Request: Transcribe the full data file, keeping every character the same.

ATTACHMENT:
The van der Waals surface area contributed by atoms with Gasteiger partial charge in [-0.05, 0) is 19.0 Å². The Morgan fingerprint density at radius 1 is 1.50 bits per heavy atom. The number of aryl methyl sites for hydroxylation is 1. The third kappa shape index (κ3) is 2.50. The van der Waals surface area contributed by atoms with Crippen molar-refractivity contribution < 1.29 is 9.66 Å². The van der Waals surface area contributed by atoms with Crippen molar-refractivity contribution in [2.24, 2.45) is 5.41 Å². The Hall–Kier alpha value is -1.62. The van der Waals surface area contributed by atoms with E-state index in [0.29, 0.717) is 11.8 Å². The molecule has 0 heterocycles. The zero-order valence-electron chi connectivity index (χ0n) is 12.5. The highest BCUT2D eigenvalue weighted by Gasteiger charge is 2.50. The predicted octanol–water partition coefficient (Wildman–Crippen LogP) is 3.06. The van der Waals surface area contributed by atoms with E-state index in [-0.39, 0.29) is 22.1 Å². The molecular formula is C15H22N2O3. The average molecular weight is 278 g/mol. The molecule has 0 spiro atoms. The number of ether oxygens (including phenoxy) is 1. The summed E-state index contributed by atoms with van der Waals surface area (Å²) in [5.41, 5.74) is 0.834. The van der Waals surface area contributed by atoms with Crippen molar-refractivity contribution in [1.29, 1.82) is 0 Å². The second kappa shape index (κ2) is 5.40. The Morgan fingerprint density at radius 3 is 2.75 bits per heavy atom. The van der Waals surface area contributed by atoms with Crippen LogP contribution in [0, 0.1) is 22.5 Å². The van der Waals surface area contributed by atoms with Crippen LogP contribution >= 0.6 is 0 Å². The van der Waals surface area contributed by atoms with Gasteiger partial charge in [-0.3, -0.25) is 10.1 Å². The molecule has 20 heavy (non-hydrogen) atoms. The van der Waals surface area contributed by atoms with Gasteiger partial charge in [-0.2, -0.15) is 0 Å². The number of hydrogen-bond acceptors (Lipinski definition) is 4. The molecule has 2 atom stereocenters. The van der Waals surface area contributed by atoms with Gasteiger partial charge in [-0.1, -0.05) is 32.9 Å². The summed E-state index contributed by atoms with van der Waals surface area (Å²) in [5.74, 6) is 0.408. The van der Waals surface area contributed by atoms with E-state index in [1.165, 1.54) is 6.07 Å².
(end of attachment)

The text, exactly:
The van der Waals surface area contributed by atoms with Gasteiger partial charge in [-0.05, 0) is 19.0 Å². The Morgan fingerprint density at radius 1 is 1.50 bits per heavy atom. The number of aryl methyl sites for hydroxylation is 1. The third kappa shape index (κ3) is 2.50. The van der Waals surface area contributed by atoms with Crippen molar-refractivity contribution < 1.29 is 9.66 Å². The van der Waals surface area contributed by atoms with Crippen molar-refractivity contribution in [2.24, 2.45) is 5.41 Å². The Hall–Kier alpha value is -1.62. The van der Waals surface area contributed by atoms with E-state index in [0.29, 0.717) is 11.8 Å². The molecule has 0 heterocycles. The zero-order valence-electron chi connectivity index (χ0n) is 12.5. The highest BCUT2D eigenvalue weighted by Gasteiger charge is 2.50. The predicted octanol–water partition coefficient (Wildman–Crippen LogP) is 3.06. The van der Waals surface area contributed by atoms with E-state index in [-0.39, 0.29) is 22.1 Å². The molecular formula is C15H22N2O3. The average molecular weight is 278 g/mol. The molecule has 0 spiro atoms. The number of ether oxygens (including phenoxy) is 1. The summed E-state index contributed by atoms with van der Waals surface area (Å²) in [5.41, 5.74) is 0.834. The van der Waals surface area contributed by atoms with Crippen molar-refractivity contribution in [1.29, 1.82) is 0 Å². The second kappa shape index (κ2) is 5.40. The Morgan fingerprint density at radius 3 is 2.75 bits per heavy atom. The van der Waals surface area contributed by atoms with Crippen LogP contribution in [0, 0.1) is 22.5 Å². The van der Waals surface area contributed by atoms with Crippen LogP contribution >= 0.6 is 0 Å². The van der Waals surface area contributed by atoms with Gasteiger partial charge in [-0.3, -0.25) is 10.1 Å². The molecule has 20 heavy (non-hydrogen) atoms. The van der Waals surface area contributed by atoms with Gasteiger partial charge in [-0.2, -0.15) is 0 Å². The number of hydrogen-bond acceptors (Lipinski definition) is 4. The molecule has 2 atom stereocenters. The van der Waals surface area contributed by atoms with Gasteiger partial charge in [-0.1, -0.05) is 32.9 Å². The summed E-state index contributed by atoms with van der Waals surface area (Å²) in [5.74, 6) is 0.408. The van der Waals surface area contributed by atoms with E-state index in [1.165, 1.54) is 6.07 Å².